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Visiting a Rehab Clinic

Essay by   •  December 7, 2010  •  Essay  •  1,349 Words (6 Pages)  •  1,059 Views

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The first thing I notice when I walk in to the center on an early Monday afternoon is the smell, that acute smell of spray-on cleaning solution used in hospitals. Everything is completely static clean, and the entrance lobby reminds me off my dentists' office. Tasteful blue chairs and maroon couches surround a large waiting area in full view of a receptionists' desk on the side. The magazines on the coffee table are of the inconsequential type, stuff like "Parenthood" and "Popular Mechanic." A couple people are casually waiting; pleasant, normal looking people. The whole effect is of a pleasant doctor's practice, and on first look you would never be able to tell that this is the waiting room for a chemical dependence treatment center. A rehab center.

I talk to the receptionist, Anne, and she tells me about the clinic. This one is fairly small, fifteen rooms or so. Outpatient only, this clinic is mainly a place for people to have some quick community support for their addictions and to place people into programs that they need or find them support groups. Anne tells me that almost everyone who comes there had asked for help that day.

About twenty people work full or part-time at the clinic, mostly as counselors and as group leaders. Most of the clientele are white collar workers, people whose health insurance cover the cost of the clinic. She tells me that the majority of people who come in for treatment come for alcohol addiction, though in last five years crystal meth has quietly become more popular in Oregon. They usually don't deal with the meth users as extensively here, though, because the neighborhood is fairly upper-class and crystal meth isn't very popular here as it is in other areas of Portland, particularly in the outlying areas beyond the suburbs. She tells me it was getting pretty bad for a while because it's ridiculously easy to make crystal meth with common supermarket items, at least until tighter restrictions were put on some of the main ingredients, particularly pseudoephedrines like Sudafed.

I talk to her for little while and she gets a hold of one of the group leaders to give me a breakdown of what the typical session is like. A tiny hispanic woman in a smart looking navy blue pant suit approaches me and introduces herself as Lora Hanson, and begins to give me a short tour around the building.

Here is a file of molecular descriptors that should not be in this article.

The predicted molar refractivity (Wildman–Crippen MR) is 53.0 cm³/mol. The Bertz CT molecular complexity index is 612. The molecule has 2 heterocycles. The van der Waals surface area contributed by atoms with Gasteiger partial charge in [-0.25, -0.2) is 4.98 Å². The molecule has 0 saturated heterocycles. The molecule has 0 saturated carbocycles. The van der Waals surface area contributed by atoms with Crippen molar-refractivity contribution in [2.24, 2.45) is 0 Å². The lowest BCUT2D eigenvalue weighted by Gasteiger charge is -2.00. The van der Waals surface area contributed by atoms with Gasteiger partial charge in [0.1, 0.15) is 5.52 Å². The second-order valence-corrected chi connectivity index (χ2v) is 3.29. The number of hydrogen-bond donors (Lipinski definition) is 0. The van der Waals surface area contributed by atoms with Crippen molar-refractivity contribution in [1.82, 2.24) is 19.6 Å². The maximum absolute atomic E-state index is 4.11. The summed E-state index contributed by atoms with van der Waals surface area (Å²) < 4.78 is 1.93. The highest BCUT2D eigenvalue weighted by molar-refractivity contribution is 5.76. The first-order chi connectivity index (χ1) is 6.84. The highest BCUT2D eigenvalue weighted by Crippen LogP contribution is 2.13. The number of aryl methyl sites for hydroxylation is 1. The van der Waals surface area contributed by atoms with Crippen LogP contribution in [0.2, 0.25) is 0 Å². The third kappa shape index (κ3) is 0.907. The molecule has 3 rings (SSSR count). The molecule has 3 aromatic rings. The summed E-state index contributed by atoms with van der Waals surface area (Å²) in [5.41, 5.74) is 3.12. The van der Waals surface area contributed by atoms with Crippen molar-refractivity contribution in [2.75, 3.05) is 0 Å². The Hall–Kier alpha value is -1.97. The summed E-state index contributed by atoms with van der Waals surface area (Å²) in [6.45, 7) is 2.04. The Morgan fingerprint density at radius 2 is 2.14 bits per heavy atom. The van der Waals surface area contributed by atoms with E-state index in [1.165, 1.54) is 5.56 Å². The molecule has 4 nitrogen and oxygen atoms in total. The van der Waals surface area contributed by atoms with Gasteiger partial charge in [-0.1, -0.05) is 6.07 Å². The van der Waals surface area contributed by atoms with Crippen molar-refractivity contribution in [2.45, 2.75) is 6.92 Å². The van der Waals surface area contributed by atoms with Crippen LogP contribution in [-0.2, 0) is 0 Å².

I follow her down the hall and into another waiting room, though this one is smaller. The hall is discretely pleasant, with framed pictures of flowers around the room mixed with posters proclaiming short mantras of positivity like "One Step At A Time..." and such. She pointed to a closed door and told me we have to be quiet because there was a group meeting inside. I could see them through the small ported window in the door, a group of about ten people sitting in a circle in deep discussion. She leads me past the door to a small office, her office, and I begin the interview.

Lora tells me about her background. She is a recovered alcoholic. She began drinking at the age of thirteen and was a heavy drinker by her standards by high school. She then dropped out of school and married her now ex-husband, who, on top of being an alcoholic was also addicted to gambling. She tells me that being married to someone with the same addiction made it impossible for her to see it herself. It wasn't until her husband lost eight thousand dollars in a single day and sold her watch, a gift from her father, to help pay off a debt that she decided her relationship was not good for her. I was really surprised at how candid she was being about the details of her life, but she explained to me that she believed because of everything she went through she is able to connect with others who are seeking help more easily. "People will trust you if they believe you've already walked the same path." She told me that the vast majority of her colleagues were also recovered addicts or otherwise had their lives profoundly affected by an addiction.

She told me that after her divorce she things got worse for her and that she was drinking 3 bottles of wine a day. She got fired from her job as a secretary at a CPA firm for not showing up. She told she believes she hit rock bottom when she got a DUI for running a stop sign....at eleven in the morning. That was what she called the turning point in her life. The court assigned her to do community service and to start going to alcohol support group meetings. She showed me her Alcoholics

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